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Romney outlines his proposed US energy policy

08.23.2012  | 

Romney's plan would let states apply their own energy regulations and permit rules to federal lands, a move aimed at streamlining energy exploration. It also looks to expand offshore-drilling leases in states such as Virginia and the Carolinas and work closely with Canada and Mexico to raise production.

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By SARA MURRAY

Mitt Romney's campaign unveiled a plan this week to give states broad control over energy exploration on federal lands within their borders, part of a bid that focuses largely on fossil fuels to lead North America to energy independence by 2020.

The Republican presidential candidate's plan would let states apply their own energy regulations and permit rules to federal lands, a move aimed at streamlining energy exploration in the US.

It also sets out to expand offshore-drilling leases in states such as Virginia and North and South Carolina and work more closely with Canada and Mexico to boost production.

Mr. Romney’s goal “is to establish the most aggressive leasing plan ever put forward,” said Oren Cass, the campaign’s domestic-policy director.

The five-year lease plan for offshore drilling calls for minimum production targets and progress reports to Congress.

“We have an unprecedented opportunity to make our natural resources a long-term source of competitive advantage for our nation,” Mr. Romney said in the campaign’s white paper describing the plan.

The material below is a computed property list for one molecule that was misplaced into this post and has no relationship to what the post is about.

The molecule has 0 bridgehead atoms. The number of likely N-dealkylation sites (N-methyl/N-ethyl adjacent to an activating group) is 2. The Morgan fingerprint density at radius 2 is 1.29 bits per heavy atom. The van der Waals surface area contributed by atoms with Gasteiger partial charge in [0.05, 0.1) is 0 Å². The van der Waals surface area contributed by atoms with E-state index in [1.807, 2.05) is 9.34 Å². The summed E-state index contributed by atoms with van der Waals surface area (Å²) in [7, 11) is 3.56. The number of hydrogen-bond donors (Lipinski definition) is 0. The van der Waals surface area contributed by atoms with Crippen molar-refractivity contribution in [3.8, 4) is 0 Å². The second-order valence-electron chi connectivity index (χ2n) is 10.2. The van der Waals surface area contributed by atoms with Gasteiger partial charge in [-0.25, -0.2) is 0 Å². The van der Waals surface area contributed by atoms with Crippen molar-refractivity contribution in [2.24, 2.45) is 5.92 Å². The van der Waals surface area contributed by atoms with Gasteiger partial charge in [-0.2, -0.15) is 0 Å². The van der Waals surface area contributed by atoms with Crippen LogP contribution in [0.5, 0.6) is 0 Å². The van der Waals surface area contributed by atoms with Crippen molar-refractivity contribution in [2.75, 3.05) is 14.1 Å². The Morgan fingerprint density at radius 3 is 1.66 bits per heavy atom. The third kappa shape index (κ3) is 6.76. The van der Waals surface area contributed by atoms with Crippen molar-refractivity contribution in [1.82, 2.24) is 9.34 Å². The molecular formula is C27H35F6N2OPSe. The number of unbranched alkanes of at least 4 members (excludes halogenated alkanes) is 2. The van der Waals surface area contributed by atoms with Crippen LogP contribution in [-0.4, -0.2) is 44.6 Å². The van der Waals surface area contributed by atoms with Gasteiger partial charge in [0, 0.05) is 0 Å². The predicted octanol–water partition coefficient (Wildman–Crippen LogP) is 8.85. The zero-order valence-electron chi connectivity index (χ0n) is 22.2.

In response, the campaign of President Barack Obama circulated a statement by Federico Pena, a former secretary of energy under President Bill Clinton.

“Romney is expected to defend billions in oil subsidies while opposing efforts to use oil more efficiently. We will never reach energy independence by turning our backs on homegrown renewable energy and better auto mileage,” he said.

US production of oil and natural gas has surged in recent years thanks to new drilling techniques, a trend that both Mr. Romney and Mr. Obama say they want to encourage.

Amid a largely bleak jobs picture, the energy industry in places such as Texas and North Dakota has proved a rare bright spot.

The Romney plan focuses heavily on reducing red tape and expanding oil and coal production but offers few initiatives on green energy or environmental protection.

That is sure to invite criticism from Democrats who have already alleged Mr. Romney is beholden to oil-industry executives who have been generous campaign contributors.


Dow Jones Newswires



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